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Google in search to sell its advertising to newspapers


AFTER colonising cyberspace, Google is going into the newspaper business. The search engine giant is in talks with several newspaper publishers to sell space in their pages to its online clients.

This expansion will worry bosses of rival media companies, including ITV chairman Michael Grade, who has already called for greater regulation on the fast-growing Google.

Google Print Ads is an extension of Google AdWords, the auction system that lets companies bid for a slot that appears alongside specific online word searches.

Instead of an auction, advertisers pick a newspaper online through Google and enter a bid for available advertising space on a given page and day.

But rather than offering to pay the list price, customers say what they are prepared to pay. Publishers can choose to accept or decline the offer.

Google takes a slice of the advertising revenue from every deal struck. It even offers to design the ad if the advertiser does not have the capability to do it alone.

“We believe that online and offline are part of the same melting pot,” Google said. “It is not an ‘either or’.”

Google’s UK advertising revenues rose roughly 40% to about £1.25 billion this year, comfortably overtaking the publisher Trinity Mirror’s income, which includes newspaper sales on top of advertising. Google has already outpaced Channel 4 and beaten ITV1 in the third quarter.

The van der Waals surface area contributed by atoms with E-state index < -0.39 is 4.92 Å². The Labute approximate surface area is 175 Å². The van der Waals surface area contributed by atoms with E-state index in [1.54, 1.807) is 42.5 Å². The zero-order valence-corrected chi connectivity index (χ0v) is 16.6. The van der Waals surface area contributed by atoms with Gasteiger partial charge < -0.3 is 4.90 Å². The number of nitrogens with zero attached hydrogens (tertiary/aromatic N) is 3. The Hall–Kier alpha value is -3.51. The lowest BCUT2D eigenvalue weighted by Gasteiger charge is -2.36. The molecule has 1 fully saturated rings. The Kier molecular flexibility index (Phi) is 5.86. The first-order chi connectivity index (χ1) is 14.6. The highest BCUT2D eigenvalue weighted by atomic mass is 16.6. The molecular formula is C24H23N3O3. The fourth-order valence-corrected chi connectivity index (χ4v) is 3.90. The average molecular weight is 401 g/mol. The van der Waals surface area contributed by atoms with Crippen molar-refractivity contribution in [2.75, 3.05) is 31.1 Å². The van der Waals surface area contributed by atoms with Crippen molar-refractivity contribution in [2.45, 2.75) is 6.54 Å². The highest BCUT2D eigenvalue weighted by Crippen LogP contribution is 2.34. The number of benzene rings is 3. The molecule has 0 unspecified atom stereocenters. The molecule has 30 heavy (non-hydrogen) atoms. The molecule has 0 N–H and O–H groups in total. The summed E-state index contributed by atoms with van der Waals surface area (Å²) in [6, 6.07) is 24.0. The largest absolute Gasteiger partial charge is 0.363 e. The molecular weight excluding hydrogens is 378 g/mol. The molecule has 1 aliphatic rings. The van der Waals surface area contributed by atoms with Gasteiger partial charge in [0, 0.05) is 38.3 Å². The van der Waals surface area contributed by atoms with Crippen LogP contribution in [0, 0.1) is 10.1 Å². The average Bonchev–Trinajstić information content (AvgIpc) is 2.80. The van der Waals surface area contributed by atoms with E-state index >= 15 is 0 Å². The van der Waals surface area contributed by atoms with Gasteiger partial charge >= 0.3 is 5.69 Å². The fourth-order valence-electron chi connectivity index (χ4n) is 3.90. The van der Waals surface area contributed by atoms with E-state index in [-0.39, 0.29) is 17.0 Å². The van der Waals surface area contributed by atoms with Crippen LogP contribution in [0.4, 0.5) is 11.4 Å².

Print Ads, which started in the US in the summer, already supplies 600 titles, ranging from the 3,000-sales-a-day Shelbyville Daily Union in Illinois to the Charlotte Observer in North Carolina, which sells 215,000.

A British newspaper boss said: “It is an interesting development with the prospect of bringing new advertisers into our newspapers.

“If advertisers find it to be an effective channel, then there is the prospect to form direct relationships on a more normal basis.”

Many Print Ads users could be plumbers and electricians who have never advertised in a newspaper before because they thought they might be priced out. But some could be companies that have diverted their cash online in trying to squeeze a better deal out of newspapers.

Phil Stokes, leader of the entertainment and media practice at Price Waterhouse Coopers, the accountancy firm, said: “We can foresee newspaper groups participating in online exchanges for print advertising in the near future, but consider it unlikely that the larger players will automatically gravitate towards a large specialist third-party online provider without looking for other solutions first.”

Google commands around 75% of the market for search advertising in the UK. Because of high broadband take-up, it is one of four countries where internet advertising exceeds 15% of total media spend, putting the squeeze on broadcasters and publishers.



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